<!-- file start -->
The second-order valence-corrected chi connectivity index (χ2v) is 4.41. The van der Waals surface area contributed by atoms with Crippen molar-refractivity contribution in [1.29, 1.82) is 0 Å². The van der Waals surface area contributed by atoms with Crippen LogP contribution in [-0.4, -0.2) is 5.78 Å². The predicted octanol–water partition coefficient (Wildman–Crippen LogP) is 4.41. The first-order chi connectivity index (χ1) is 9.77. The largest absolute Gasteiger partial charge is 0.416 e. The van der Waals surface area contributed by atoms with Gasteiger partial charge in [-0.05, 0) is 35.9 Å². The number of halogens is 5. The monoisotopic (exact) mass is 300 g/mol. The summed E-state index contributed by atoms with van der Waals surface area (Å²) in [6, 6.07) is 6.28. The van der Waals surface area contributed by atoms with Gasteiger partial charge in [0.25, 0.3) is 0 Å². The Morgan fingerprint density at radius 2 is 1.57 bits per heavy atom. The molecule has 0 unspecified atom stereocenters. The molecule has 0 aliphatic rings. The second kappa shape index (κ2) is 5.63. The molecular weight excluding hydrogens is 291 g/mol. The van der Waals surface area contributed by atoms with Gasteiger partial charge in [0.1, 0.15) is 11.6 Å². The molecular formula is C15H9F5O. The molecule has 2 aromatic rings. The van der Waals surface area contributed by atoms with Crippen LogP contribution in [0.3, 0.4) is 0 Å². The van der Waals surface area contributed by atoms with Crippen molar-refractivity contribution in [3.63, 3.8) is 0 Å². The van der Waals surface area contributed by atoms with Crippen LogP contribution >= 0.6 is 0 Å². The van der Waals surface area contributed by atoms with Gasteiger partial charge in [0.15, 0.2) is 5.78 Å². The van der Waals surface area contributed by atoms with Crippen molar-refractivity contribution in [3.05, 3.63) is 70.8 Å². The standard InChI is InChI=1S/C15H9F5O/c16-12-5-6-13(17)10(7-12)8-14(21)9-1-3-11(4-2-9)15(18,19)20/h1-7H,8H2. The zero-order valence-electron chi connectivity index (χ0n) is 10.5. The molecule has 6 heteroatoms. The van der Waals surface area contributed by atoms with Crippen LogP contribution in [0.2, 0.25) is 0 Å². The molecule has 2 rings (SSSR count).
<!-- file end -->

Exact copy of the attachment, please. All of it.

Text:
The second-order valence-corrected chi connectivity index (χ2v) is 4.41. The van der Waals surface area contributed by atoms with Crippen molar-refractivity contribution in [1.29, 1.82) is 0 Å². The van der Waals surface area contributed by atoms with Crippen LogP contribution in [-0.4, -0.2) is 5.78 Å². The predicted octanol–water partition coefficient (Wildman–Crippen LogP) is 4.41. The first-order chi connectivity index (χ1) is 9.77. The largest absolute Gasteiger partial charge is 0.416 e. The van der Waals surface area contributed by atoms with Gasteiger partial charge in [-0.05, 0) is 35.9 Å². The number of halogens is 5. The monoisotopic (exact) mass is 300 g/mol. The summed E-state index contributed by atoms with van der Waals surface area (Å²) in [6, 6.07) is 6.28. The van der Waals surface area contributed by atoms with Gasteiger partial charge in [0.25, 0.3) is 0 Å². The Morgan fingerprint density at radius 2 is 1.57 bits per heavy atom. The molecule has 0 unspecified atom stereocenters. The molecule has 0 aliphatic rings. The second kappa shape index (κ2) is 5.63. The molecular weight excluding hydrogens is 291 g/mol. The van der Waals surface area contributed by atoms with Gasteiger partial charge in [0.1, 0.15) is 11.6 Å². The molecular formula is C15H9F5O. The molecule has 2 aromatic rings. The van der Waals surface area contributed by atoms with Crippen LogP contribution in [0.3, 0.4) is 0 Å². The van der Waals surface area contributed by atoms with Crippen molar-refractivity contribution in [3.63, 3.8) is 0 Å². The van der Waals surface area contributed by atoms with Crippen LogP contribution >= 0.6 is 0 Å². The van der Waals surface area contributed by atoms with Gasteiger partial charge in [0.15, 0.2) is 5.78 Å². The van der Waals surface area contributed by atoms with Crippen molar-refractivity contribution in [3.05, 3.63) is 70.8 Å². The standard InChI is InChI=1S/C15H9F5O/c16-12-5-6-13(17)10(7-12)8-14(21)9-1-3-11(4-2-9)15(18,19)20/h1-7H,8H2. The zero-order valence-electron chi connectivity index (χ0n) is 10.5. The molecule has 6 heteroatoms. The van der Waals surface area contributed by atoms with Crippen LogP contribution in [0.2, 0.25) is 0 Å². The molecule has 2 rings (SSSR count).